The root of the word is the word for light. Epiphaino, in Greek — Make Manifest. The same root shows up in words like photograph and phenomenon.
An epiphany is a manifestation and an illumination.
The traditional understanding of the feast of Epiphany is a triple manifestation of the person of Jesus in the gospels: at the nativity, at the baptism in the Jordan, and at the wedding at Cana. I tend to think of it only as Three Kings Day because it closely follows Christmas, but the Roman Catholic readings for the feast take turns going through the stories of the three manifestations through the three year cycle of readings. At the nativity, the child Jesus is made manifest to the shepherds and the magi. When he submits to the baptism of John, Jesus is made manifest as he starts his active teaching ministry. At the wedding at Cana, Jesus is made manifest through the miracle of the water turned to wine — “This, the first of his signs, Jesus did at Cana in Galilee, and manifested his glory.” (John 2:11, ESV)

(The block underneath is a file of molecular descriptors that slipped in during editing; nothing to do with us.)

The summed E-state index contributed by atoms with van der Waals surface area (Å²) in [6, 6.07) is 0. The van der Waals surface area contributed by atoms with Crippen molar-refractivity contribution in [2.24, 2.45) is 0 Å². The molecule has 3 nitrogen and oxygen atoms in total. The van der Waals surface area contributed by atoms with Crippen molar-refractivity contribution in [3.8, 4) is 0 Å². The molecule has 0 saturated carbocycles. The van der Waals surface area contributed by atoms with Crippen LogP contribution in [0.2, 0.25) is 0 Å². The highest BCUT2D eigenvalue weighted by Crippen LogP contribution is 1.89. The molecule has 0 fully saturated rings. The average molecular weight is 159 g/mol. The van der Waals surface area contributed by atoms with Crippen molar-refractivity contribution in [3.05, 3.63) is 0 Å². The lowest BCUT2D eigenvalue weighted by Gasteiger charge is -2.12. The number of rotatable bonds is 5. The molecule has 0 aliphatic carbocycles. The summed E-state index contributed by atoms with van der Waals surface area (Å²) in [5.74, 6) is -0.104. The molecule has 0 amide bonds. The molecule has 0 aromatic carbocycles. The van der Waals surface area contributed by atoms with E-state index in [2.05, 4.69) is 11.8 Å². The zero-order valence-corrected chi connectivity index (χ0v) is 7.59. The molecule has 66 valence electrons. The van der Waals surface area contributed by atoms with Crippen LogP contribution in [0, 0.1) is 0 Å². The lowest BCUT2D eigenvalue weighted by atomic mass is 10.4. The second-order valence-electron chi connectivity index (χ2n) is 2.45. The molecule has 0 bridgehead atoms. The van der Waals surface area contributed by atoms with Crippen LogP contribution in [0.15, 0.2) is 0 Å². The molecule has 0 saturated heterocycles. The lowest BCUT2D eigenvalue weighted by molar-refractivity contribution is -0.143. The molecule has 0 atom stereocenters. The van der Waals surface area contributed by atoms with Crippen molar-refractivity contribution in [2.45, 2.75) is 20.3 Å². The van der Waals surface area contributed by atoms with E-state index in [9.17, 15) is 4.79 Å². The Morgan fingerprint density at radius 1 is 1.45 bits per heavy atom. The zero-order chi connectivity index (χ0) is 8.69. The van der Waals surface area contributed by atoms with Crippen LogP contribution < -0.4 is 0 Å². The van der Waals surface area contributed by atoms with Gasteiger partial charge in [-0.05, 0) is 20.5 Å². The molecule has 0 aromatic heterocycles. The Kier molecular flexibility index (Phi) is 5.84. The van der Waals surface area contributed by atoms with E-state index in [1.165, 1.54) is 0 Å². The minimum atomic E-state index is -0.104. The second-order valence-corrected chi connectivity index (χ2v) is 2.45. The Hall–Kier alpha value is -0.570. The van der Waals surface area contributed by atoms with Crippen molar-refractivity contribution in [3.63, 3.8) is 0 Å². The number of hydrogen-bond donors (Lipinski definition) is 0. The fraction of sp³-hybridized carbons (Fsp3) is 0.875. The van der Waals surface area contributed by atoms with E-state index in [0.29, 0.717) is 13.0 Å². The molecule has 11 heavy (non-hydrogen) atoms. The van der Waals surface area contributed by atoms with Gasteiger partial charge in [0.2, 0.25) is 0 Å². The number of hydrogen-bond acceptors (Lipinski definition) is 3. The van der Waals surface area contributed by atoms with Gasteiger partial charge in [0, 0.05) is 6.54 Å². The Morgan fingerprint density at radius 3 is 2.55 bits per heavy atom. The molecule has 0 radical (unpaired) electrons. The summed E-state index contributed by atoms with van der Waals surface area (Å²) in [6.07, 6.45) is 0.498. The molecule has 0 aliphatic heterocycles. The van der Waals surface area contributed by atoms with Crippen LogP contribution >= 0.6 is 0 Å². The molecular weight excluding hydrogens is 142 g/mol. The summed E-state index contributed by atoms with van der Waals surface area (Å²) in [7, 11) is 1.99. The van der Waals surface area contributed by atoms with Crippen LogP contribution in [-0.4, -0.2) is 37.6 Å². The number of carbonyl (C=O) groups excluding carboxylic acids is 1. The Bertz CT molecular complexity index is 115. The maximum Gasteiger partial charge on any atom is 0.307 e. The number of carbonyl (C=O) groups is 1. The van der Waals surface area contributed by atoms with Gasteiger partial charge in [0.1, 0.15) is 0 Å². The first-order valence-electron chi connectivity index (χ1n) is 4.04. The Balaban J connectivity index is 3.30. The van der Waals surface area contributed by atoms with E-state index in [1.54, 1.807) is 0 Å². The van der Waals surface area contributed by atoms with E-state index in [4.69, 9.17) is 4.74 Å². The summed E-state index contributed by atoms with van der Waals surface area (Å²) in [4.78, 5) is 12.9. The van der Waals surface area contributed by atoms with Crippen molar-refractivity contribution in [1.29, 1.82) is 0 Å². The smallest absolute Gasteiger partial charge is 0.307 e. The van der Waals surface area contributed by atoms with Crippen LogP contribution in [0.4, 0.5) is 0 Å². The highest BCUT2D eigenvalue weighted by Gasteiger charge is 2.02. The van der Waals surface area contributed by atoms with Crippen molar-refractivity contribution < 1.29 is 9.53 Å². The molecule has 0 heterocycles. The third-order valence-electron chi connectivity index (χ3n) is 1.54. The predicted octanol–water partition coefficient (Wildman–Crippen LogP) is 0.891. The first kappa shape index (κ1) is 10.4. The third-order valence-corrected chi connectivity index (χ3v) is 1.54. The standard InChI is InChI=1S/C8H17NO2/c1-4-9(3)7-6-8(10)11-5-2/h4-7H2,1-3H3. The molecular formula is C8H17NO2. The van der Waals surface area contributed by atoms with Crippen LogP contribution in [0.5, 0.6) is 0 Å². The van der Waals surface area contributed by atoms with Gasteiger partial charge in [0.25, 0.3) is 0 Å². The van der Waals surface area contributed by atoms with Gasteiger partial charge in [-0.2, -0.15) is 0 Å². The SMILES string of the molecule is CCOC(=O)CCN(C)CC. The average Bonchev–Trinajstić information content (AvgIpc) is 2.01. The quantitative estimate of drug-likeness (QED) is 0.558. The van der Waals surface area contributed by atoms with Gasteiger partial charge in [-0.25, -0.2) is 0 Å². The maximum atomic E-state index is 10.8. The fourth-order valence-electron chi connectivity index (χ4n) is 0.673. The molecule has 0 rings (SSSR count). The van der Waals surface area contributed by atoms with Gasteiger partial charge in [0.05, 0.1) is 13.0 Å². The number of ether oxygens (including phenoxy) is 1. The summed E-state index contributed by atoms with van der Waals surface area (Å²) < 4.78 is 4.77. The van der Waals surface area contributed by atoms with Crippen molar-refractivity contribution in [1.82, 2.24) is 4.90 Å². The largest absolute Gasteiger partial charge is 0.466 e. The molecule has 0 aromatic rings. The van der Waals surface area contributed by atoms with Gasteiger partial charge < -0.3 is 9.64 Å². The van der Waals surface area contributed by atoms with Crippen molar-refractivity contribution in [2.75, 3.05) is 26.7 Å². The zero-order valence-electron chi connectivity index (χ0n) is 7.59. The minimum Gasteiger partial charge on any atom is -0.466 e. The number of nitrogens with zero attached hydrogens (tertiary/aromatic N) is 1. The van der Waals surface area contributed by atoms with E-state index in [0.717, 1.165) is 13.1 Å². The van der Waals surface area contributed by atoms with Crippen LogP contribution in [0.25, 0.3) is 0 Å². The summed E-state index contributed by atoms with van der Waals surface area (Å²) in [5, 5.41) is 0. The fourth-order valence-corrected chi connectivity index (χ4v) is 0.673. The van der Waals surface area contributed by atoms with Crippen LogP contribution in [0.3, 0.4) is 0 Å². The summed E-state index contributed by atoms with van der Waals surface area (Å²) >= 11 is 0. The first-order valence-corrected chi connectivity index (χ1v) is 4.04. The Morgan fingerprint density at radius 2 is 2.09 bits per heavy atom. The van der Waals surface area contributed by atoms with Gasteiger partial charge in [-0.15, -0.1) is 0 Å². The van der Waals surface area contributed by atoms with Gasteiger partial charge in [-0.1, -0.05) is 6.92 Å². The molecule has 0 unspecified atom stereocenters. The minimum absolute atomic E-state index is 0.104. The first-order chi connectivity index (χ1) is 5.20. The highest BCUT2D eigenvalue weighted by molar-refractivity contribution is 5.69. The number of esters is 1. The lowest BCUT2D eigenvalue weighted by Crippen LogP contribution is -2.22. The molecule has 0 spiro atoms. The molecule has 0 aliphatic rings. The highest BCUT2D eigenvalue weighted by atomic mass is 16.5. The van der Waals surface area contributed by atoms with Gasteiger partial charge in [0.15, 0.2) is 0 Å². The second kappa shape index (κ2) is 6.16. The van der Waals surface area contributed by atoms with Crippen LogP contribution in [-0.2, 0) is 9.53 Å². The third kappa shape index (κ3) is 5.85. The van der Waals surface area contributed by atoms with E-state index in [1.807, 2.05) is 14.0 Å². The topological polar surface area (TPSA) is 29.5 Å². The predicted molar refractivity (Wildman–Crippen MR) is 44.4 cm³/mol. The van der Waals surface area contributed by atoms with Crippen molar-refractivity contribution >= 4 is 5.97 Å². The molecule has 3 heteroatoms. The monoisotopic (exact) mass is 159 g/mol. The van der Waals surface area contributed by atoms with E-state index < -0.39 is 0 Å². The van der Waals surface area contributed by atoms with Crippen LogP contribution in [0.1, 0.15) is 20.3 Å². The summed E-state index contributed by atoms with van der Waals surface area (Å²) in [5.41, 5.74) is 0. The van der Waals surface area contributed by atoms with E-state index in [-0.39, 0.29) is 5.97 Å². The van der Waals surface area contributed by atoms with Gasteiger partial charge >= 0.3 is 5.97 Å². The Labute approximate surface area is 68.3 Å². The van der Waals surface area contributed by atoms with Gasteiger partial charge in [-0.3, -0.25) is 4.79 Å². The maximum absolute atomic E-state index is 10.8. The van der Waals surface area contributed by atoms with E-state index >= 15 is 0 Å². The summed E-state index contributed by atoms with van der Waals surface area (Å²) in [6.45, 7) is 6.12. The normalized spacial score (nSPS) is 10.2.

"Three mysteries mark this holy day: today the star leads the Magi to the infant Christ: today water is changed into wine for the wedding feast: today Christ wills to be baptized by John in the river Jordan to bring us salvation."The season of Christmas / Epiphany is great time for Births, Baptisms and Weddings!
(Antiphon for the Magnificat, Evening Prayer II for the feast of the Epiphany, Christian Prayer: The Liturgy of the Hours, Daughters of St. Paul, 1976)
Post a Comment
Thanks for taking the time to leave a comment. Please note that it may take a while to turn the handle of the Crowndot moderation mill and spit out your comment.